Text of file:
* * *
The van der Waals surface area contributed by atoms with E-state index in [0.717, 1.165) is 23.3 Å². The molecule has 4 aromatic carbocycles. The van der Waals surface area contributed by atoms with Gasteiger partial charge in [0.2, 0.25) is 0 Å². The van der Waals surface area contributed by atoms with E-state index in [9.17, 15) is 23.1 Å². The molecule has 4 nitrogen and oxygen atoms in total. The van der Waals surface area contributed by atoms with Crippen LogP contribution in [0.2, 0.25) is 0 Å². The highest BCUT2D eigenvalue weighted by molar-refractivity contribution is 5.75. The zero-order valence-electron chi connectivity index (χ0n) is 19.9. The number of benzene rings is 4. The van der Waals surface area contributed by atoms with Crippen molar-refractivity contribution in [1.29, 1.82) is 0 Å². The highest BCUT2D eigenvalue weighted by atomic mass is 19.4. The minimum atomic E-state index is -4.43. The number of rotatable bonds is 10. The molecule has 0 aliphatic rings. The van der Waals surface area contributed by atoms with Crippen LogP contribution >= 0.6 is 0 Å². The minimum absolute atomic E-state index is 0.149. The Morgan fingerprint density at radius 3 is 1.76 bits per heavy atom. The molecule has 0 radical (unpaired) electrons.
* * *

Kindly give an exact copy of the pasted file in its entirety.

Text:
The van der Waals surface area contributed by atoms with E-state index in [0.717, 1.165) is 23.3 Å². The molecule has 4 aromatic carbocycles. The van der Waals surface area contributed by atoms with Gasteiger partial charge in [0.2, 0.25) is 0 Å². The van der Waals surface area contributed by atoms with E-state index in [9.17, 15) is 23.1 Å². The molecule has 4 nitrogen and oxygen atoms in total. The van der Waals surface area contributed by atoms with Crippen LogP contribution in [0.2, 0.25) is 0 Å². The highest BCUT2D eigenvalue weighted by molar-refractivity contribution is 5.75. The zero-order valence-electron chi connectivity index (χ0n) is 19.9. The number of benzene rings is 4. The van der Waals surface area contributed by atoms with Crippen molar-refractivity contribution in [1.29, 1.82) is 0 Å². The highest BCUT2D eigenvalue weighted by atomic mass is 19.4. The minimum atomic E-state index is -4.43. The number of rotatable bonds is 10. The molecule has 0 aliphatic rings. The van der Waals surface area contributed by atoms with Crippen LogP contribution >= 0.6 is 0 Å². The minimum absolute atomic E-state index is 0.149. The Morgan fingerprint density at radius 3 is 1.76 bits per heavy atom. The molecule has 0 radical (unpaired) electrons.